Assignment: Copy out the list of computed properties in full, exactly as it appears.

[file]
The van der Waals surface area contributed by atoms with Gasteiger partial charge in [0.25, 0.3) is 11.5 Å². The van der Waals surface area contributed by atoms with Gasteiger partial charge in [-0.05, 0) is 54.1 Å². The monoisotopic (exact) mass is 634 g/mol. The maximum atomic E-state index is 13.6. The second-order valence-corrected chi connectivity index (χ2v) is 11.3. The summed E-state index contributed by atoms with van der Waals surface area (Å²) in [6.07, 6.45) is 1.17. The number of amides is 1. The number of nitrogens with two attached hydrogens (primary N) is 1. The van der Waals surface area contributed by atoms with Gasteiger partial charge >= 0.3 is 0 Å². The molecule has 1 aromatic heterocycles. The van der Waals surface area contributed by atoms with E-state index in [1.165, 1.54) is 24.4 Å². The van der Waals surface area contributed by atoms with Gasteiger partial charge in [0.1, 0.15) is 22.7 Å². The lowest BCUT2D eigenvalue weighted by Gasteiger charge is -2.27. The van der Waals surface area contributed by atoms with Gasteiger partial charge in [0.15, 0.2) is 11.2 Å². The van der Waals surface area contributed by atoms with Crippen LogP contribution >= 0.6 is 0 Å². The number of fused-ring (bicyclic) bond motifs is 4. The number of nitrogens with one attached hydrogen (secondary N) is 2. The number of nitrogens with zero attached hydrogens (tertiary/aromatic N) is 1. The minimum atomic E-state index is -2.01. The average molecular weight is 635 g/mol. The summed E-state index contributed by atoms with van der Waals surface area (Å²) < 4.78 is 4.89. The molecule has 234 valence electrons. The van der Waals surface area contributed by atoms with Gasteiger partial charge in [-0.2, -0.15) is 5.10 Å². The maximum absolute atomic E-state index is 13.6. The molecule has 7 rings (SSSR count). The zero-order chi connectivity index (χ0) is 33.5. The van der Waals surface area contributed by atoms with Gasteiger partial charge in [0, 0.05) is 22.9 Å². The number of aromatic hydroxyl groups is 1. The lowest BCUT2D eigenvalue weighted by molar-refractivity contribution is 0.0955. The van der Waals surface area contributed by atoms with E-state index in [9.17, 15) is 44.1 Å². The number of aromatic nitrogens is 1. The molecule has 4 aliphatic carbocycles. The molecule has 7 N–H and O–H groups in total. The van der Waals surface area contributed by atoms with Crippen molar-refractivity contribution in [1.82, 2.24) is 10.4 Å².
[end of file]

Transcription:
The van der Waals surface area contributed by atoms with Gasteiger partial charge in [0.25, 0.3) is 11.5 Å². The van der Waals surface area contributed by atoms with Gasteiger partial charge in [-0.05, 0) is 54.1 Å². The monoisotopic (exact) mass is 634 g/mol. The maximum atomic E-state index is 13.6. The second-order valence-corrected chi connectivity index (χ2v) is 11.3. The summed E-state index contributed by atoms with van der Waals surface area (Å²) in [6.07, 6.45) is 1.17. The number of amides is 1. The number of nitrogens with two attached hydrogens (primary N) is 1. The van der Waals surface area contributed by atoms with Gasteiger partial charge >= 0.3 is 0 Å². The molecule has 1 aromatic heterocycles. The van der Waals surface area contributed by atoms with E-state index in [1.165, 1.54) is 24.4 Å². The van der Waals surface area contributed by atoms with Gasteiger partial charge in [0.1, 0.15) is 22.7 Å². The lowest BCUT2D eigenvalue weighted by Gasteiger charge is -2.27. The van der Waals surface area contributed by atoms with Gasteiger partial charge in [0.15, 0.2) is 11.2 Å². The van der Waals surface area contributed by atoms with Crippen LogP contribution >= 0.6 is 0 Å². The number of fused-ring (bicyclic) bond motifs is 4. The number of nitrogens with one attached hydrogen (secondary N) is 2. The number of nitrogens with zero attached hydrogens (tertiary/aromatic N) is 1. The minimum atomic E-state index is -2.01. The average molecular weight is 635 g/mol. The summed E-state index contributed by atoms with van der Waals surface area (Å²) < 4.78 is 4.89. The molecule has 234 valence electrons. The van der Waals surface area contributed by atoms with Gasteiger partial charge in [-0.2, -0.15) is 5.10 Å². The maximum absolute atomic E-state index is 13.6. The molecule has 7 rings (SSSR count). The zero-order chi connectivity index (χ0) is 33.5. The van der Waals surface area contributed by atoms with Gasteiger partial charge in [0, 0.05) is 22.9 Å². The number of aromatic hydroxyl groups is 1. The lowest BCUT2D eigenvalue weighted by molar-refractivity contribution is 0.0955. The van der Waals surface area contributed by atoms with E-state index in [9.17, 15) is 44.1 Å². The number of aromatic nitrogens is 1. The molecule has 4 aliphatic carbocycles. The molecule has 7 N–H and O–H groups in total. The van der Waals surface area contributed by atoms with Crippen molar-refractivity contribution in [1.82, 2.24) is 10.4 Å².